Lucina’s mother came to the door and put her hand on the girl’s head. “You must come in,” she said; “your hair feels quite damp. You will take cold. Your dress is thin, too.”
Lucina rose obediently and followed her mother into the sitting-room, where sat Squire Eben and Colonel Lamson in swirling clouds of tobacco smoke.
Lucina’s cheeks had a wonderful clear freshness of red and white from the damp night air. There were no traces of tears on her sweet blue eyes. She came into the bright room with a smiling shrinking from the light, which gave her the expression of an angel. Both men gazed at her with a sort of passion of tenderest admiration, and also a certain sadness of yearning—the Squire because of that instinct of insecurity and possibility of loss to which possession itself gives rise, the Colonel because of the awakening of old vain longings in his own heart.
The Squire reached out a hand towards Lucina, caught her first by her flowing skirt, then by her fair arm, and drew her close to his side and pulled down her soft face to his. “Well, Pretty, how goes the world?” he said, with a laugh, which had almost the catch of a sob, so anxiously tender he was of her, and so timid before his own delight in her.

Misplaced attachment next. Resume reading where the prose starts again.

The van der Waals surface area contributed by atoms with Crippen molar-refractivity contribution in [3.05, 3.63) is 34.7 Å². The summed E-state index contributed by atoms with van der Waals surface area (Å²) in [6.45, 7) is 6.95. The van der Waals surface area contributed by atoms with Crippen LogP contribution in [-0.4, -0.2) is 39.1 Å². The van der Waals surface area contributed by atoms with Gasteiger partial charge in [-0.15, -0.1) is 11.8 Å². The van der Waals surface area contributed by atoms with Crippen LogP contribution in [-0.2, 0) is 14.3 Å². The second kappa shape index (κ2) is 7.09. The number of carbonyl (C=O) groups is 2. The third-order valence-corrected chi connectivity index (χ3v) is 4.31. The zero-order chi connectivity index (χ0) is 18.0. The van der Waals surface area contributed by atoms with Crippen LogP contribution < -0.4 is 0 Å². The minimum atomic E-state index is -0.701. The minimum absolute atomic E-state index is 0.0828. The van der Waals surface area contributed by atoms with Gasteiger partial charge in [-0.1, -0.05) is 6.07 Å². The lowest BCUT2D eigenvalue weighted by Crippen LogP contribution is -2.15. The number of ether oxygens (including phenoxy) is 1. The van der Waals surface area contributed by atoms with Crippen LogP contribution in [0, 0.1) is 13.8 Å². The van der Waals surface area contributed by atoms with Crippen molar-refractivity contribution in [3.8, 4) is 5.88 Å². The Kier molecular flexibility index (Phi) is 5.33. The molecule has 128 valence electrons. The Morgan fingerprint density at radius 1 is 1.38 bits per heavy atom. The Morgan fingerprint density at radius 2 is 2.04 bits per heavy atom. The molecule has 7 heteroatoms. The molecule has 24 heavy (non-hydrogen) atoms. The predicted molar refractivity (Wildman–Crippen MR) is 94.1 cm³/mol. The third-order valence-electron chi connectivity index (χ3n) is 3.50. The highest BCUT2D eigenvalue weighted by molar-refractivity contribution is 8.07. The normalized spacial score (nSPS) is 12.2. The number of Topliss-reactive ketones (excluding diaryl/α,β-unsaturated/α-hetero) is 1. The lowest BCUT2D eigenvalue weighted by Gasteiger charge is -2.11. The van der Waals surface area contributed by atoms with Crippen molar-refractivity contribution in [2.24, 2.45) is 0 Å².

When she had kissed him and bade him good-night, Lucina went up to her own chamber and her mother with her.
“Abigail follows the child, since she came home, like a hen with one chicken,” the Squire said, smiling almost foolishly in his utter pride of this beautiful daughter.
The Colonel nodded, frowning gravely over his pipe at the opposite window. “She makes me think a little of my wife at her age,” he said.
The Squire started. It was the first time he had ever heard the Colonel mention his wife. He sighed, looked at him, and hesitated with a delicacy of reticence. “It must have been a hard blow,” he ventured, finally.
The Colonel nodded.
“Any children?” asked the Squire, after a little.
“No,” replied Colonel Lamson. He puffed at his pipe, his face was redder than usual. “Well, Eben,” he said, after a pause, during which the two men smoked energetically, “I hope you’ll keep her a while.”
“You don’t think she looks delicate?” cried the Squire, turning pale. “Her mother doesn’t think so.”
The Colonel laughed heartily. “When a girl blossoms out like that there’ll be plenty trying the garden-gate,” said he.
The Squire flushed angrily. “Let ’em try it and be damned!” he said.
“You can’t lock the gate, Eben; if you do, she’ll open it herself, and no blame to her.”
“She won’t, I tell you. She’s too young, and there’s not a man I know fit to tie her little shoes.”
“How’s young Prescott?”
“Young Prescott be damned!”
The Colonel hesitated. He had seen with an eye, sharpened with long and thorough experience, Jerome Edwards and Lucina the night of the party. “How’s that young Edwards?”